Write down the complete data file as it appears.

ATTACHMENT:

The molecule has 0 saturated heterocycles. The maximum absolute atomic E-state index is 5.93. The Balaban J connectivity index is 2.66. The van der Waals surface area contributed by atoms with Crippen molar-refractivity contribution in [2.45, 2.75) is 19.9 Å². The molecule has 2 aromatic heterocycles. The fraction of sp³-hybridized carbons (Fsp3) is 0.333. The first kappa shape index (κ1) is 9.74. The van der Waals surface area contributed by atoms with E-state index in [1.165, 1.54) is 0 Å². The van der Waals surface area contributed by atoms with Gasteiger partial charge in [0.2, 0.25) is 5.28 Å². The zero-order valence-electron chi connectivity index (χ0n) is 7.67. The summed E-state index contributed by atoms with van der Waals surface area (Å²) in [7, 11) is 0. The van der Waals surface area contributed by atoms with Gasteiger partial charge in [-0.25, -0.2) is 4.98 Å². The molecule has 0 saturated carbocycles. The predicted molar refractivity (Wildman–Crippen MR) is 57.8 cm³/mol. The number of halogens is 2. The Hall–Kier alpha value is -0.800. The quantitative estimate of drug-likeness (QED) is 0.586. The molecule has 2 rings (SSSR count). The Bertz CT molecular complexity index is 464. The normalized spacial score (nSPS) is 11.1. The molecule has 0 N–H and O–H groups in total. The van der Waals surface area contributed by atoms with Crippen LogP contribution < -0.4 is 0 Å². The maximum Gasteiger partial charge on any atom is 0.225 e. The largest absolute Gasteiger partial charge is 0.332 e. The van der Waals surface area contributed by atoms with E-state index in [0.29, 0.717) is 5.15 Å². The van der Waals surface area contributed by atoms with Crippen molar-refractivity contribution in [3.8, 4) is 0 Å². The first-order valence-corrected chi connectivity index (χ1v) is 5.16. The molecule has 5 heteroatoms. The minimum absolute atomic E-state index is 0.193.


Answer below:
The molecule has 0 saturated heterocycles. The maximum absolute atomic E-state index is 5.93. The Balaban J connectivity index is 2.66. The van der Waals surface area contributed by atoms with Crippen molar-refractivity contribution in [2.45, 2.75) is 19.9 Å². The molecule has 2 aromatic heterocycles. The fraction of sp³-hybridized carbons (Fsp3) is 0.333. The first kappa shape index (κ1) is 9.74. The van der Waals surface area contributed by atoms with E-state index in [1.165, 1.54) is 0 Å². The van der Waals surface area contributed by atoms with Gasteiger partial charge in [0.2, 0.25) is 5.28 Å². The zero-order valence-electron chi connectivity index (χ0n) is 7.67. The summed E-state index contributed by atoms with van der Waals surface area (Å²) in [7, 11) is 0. The van der Waals surface area contributed by atoms with Gasteiger partial charge in [-0.25, -0.2) is 4.98 Å². The molecule has 0 saturated carbocycles. The predicted molar refractivity (Wildman–Crippen MR) is 57.8 cm³/mol. The number of halogens is 2. The Hall–Kier alpha value is -0.800. The quantitative estimate of drug-likeness (QED) is 0.586. The molecule has 2 rings (SSSR count). The Bertz CT molecular complexity index is 464. The normalized spacial score (nSPS) is 11.1. The molecule has 0 N–H and O–H groups in total. The van der Waals surface area contributed by atoms with Crippen LogP contribution < -0.4 is 0 Å². The maximum Gasteiger partial charge on any atom is 0.225 e. The largest absolute Gasteiger partial charge is 0.332 e. The van der Waals surface area contributed by atoms with E-state index in [0.29, 0.717) is 5.15 Å². The van der Waals surface area contributed by atoms with Crippen molar-refractivity contribution in [3.8, 4) is 0 Å². The first-order valence-corrected chi connectivity index (χ1v) is 5.16. The molecule has 5 heteroatoms. The minimum absolute atomic E-state index is 0.193.